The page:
French 75

This is the ideal summer sipper.

Active Time:
5 mins
Total Time:
5 mins
1 cocktail

Light, lemony, and oh-so refreshing, a classic French 75 is the perfect cocktail for summer sipping, a New Year's Ever toast, or a refreshing at-home happy hour any time of year. Just shake gin, lemon juice, and simple syrup in a cocktail shaker, strain into a Champagne flute, and top with dry bubbly. Then, add a lemon twist and rosemary sprigs for a fancy finish.

It takes just 5 minutes to make this elegant, effervescent French 75 cocktail. But take one sip, and you'll see why it's been a bar favorite for over a hundred years.

French 75
Caitlin Bensel; Food Stylist: Torie Cox

French 75 Ingredients

This light and lemony cocktail is a perfect blend of gin, lemon juice, simple syrup, and Champagne or other dry sparkling wine. This recipe calls for the fresh, bright flavor of Hendrick's cucumber-infused gin, but feel free to swap in whatever gin you have in your home bar.

A French 75 gets garnished with a lemon peel and rosemary sprig, which adds an extra hit of citrus-herb flavor, and makes for an elegant presentation.

Can you make simple syrup at home?

If you've never made simple syrup at home, you'll be shocked by how, well, simple it is to DIY.

It just requires 5 minutes of active time to make a cup of syrup, which you can use for countless cocktails and other drinks, and that will last for a couple weeks.

Why Is It Called a French 75?

Like most cocktails with a 100+ year history, the origins of this classic are a little murky. The French 75 recipe also evolved over the decades: The original version was made with apple brandy and grenadine, which gave it a reddish tint.

Most likely, an early version was a favorite by the turn of the 20th century. But experts agree that the strong, boozy pale yellow cocktail we know and love today was named for a new rapid-fire gun that was used in World War I. Known as the "Soixante-Quinze" (Seventy-Five) for its 75-millimeter cannons, this French light field gun became a symbol of strength and hope in the war against Germany.

In 1927, at the height of Prohibition, the first-known recipe was printed in a bootlegger-friendly pamphlet called Here's How!, which was published by a New York humor magazine.

What Kind of Bubbly Can You Use in a French 75?

Champagne is the classic choice, but there's no need to break the bank on a pricey bubbly. Prosecco, cava, or any other dry, sparkling white wine will taste just as delicious.

What Type of Glass is Best?

For the sake of the delicate bubbles of the sparkling wine, it's best to serve this cocktail in a champagne flute or other tall, slender cocktail glass.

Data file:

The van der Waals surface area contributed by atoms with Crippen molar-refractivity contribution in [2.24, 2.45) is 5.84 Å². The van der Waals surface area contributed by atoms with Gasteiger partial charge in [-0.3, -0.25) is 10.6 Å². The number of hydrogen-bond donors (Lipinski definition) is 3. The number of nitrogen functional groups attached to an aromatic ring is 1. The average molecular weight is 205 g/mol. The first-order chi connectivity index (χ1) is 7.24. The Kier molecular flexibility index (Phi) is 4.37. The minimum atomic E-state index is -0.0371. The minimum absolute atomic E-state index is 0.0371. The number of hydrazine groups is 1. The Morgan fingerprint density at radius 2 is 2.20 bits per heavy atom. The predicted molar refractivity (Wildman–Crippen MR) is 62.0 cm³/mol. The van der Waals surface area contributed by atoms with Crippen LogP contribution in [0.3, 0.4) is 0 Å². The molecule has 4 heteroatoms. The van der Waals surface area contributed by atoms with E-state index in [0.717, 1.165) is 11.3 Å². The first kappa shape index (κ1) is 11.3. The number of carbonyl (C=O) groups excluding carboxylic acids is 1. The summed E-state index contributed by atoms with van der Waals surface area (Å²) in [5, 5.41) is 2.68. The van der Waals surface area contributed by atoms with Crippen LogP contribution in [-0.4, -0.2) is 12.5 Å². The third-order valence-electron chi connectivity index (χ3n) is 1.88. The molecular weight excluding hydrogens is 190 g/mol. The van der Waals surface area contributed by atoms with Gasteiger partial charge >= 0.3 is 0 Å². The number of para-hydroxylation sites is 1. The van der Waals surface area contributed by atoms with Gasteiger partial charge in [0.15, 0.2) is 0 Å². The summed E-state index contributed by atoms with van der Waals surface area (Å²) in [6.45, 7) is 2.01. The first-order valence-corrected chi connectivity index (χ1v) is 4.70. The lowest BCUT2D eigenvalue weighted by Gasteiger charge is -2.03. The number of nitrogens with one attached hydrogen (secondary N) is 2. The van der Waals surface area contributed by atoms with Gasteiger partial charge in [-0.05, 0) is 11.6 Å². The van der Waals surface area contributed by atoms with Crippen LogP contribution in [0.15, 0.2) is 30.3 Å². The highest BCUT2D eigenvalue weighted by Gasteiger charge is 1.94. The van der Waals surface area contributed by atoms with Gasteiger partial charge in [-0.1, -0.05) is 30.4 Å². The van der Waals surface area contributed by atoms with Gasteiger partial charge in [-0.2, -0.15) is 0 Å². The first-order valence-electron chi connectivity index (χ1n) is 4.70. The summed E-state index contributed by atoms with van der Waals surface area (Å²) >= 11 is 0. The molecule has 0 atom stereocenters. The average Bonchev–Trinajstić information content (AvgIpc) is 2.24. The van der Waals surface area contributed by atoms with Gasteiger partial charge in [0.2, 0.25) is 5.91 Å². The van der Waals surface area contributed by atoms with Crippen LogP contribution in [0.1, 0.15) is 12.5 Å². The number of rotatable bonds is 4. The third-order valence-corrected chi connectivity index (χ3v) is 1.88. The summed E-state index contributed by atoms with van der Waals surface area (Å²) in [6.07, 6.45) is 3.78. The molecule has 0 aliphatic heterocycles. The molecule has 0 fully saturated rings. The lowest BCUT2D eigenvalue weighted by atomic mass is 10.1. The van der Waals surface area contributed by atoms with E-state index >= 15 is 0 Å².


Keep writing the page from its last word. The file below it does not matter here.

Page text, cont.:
How to Make a French 75

Once you learn how easy and quick it is to make this classic cocktail at home (just 5 minutes!), you may never go back to ordering it at a pricey bar.

This recipe yields one single cocktail. If you're entertaining, squeeze a batch of fresh lemon juice and set it out with the other ingredients and a copy of the recipe so you and your guests can quickly mix up more.

Step 1: Combine and shake

Add gin, lemon juice, and simple syrup to a cocktail shaker along with a cup of ice. Secure the lid, and shake until the mixture is very chilled. This should take about 30 seconds, or until your fingertips get very cold.

Step 2: Strain and top

Strain the mixture into a Champagne flute or other tall, slender glass. Top with Champagne or another dry sparkling wine.

Step 3: Garnish

Rub the edge of the glass with a lemon peel to release the oils onto the glass: this will add an extra layer of pure citrus flavor as you sip. Garnish the glass with a lemon peel and sprig or two of rosemary.

What Do You Serve With a French 75?

Serve this light and lemony cocktail alongside classic bar snacks like olives, salted nuts, or cheese straws.

Editorial Contributions by Elizabeth Brownfield.


  • 1 ½ ounces gin, such as Hendrick's

  • ¾ ounces lemon juice, from 1 lemon

  • ¾ ounces simple syrup

  • 2 ounces Champagne or dry sparkling wine

  • Garnish: lemon peel, rosemary sprigs


  1. Combine gin, lemon juice, and simple syrup with 1 cup ice in a cocktail shaker. Shake vigorously for 30 seconds or until very chilled. Using a cocktail strainer or slotted spoon, strain into a serving glass; top with Champagne. Rub lemon peel around edge of glass to express oils, then garnish with lemon peel and rosemary sprigs.

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